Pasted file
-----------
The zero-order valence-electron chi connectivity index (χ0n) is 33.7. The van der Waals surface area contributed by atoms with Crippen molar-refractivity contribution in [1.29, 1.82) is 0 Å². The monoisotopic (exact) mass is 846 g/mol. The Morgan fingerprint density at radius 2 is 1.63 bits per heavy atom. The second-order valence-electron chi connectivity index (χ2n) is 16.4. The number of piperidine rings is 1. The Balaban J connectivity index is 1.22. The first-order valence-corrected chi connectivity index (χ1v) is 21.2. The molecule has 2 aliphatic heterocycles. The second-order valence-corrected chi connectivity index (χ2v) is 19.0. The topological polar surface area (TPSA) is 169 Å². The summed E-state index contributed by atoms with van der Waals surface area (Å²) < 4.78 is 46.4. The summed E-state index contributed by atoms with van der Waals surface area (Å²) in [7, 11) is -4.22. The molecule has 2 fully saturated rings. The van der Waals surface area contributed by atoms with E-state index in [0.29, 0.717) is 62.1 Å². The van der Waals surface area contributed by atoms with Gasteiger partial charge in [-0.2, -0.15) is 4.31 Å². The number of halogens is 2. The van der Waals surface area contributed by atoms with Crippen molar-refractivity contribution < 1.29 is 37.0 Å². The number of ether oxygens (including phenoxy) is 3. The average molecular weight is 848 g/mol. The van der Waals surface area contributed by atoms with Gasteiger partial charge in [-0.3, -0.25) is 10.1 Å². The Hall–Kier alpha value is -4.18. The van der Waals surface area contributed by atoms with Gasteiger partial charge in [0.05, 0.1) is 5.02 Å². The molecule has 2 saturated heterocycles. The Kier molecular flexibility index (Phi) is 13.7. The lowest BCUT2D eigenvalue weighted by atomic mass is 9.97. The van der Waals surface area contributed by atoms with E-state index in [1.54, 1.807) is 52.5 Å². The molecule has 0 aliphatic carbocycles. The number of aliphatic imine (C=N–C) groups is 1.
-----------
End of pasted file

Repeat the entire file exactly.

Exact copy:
The zero-order valence-electron chi connectivity index (χ0n) is 33.7. The van der Waals surface area contributed by atoms with Crippen molar-refractivity contribution in [1.29, 1.82) is 0 Å². The monoisotopic (exact) mass is 846 g/mol. The Morgan fingerprint density at radius 2 is 1.63 bits per heavy atom. The second-order valence-electron chi connectivity index (χ2n) is 16.4. The number of piperidine rings is 1. The Balaban J connectivity index is 1.22. The first-order valence-corrected chi connectivity index (χ1v) is 21.2. The molecule has 2 aliphatic heterocycles. The second-order valence-corrected chi connectivity index (χ2v) is 19.0. The topological polar surface area (TPSA) is 169 Å². The summed E-state index contributed by atoms with van der Waals surface area (Å²) < 4.78 is 46.4. The summed E-state index contributed by atoms with van der Waals surface area (Å²) in [7, 11) is -4.22. The molecule has 2 fully saturated rings. The van der Waals surface area contributed by atoms with E-state index in [0.29, 0.717) is 62.1 Å². The van der Waals surface area contributed by atoms with Gasteiger partial charge in [-0.2, -0.15) is 4.31 Å². The number of halogens is 2. The van der Waals surface area contributed by atoms with Crippen molar-refractivity contribution < 1.29 is 37.0 Å². The number of ether oxygens (including phenoxy) is 3. The average molecular weight is 848 g/mol. The van der Waals surface area contributed by atoms with Gasteiger partial charge in [-0.3, -0.25) is 10.1 Å². The Hall–Kier alpha value is -4.18. The van der Waals surface area contributed by atoms with Gasteiger partial charge in [0.05, 0.1) is 5.02 Å². The molecule has 2 saturated heterocycles. The Kier molecular flexibility index (Phi) is 13.7. The lowest BCUT2D eigenvalue weighted by atomic mass is 9.97. The van der Waals surface area contributed by atoms with E-state index in [1.54, 1.807) is 52.5 Å². The molecule has 0 aliphatic carbocycles. The number of aliphatic imine (C=N–C) groups is 1.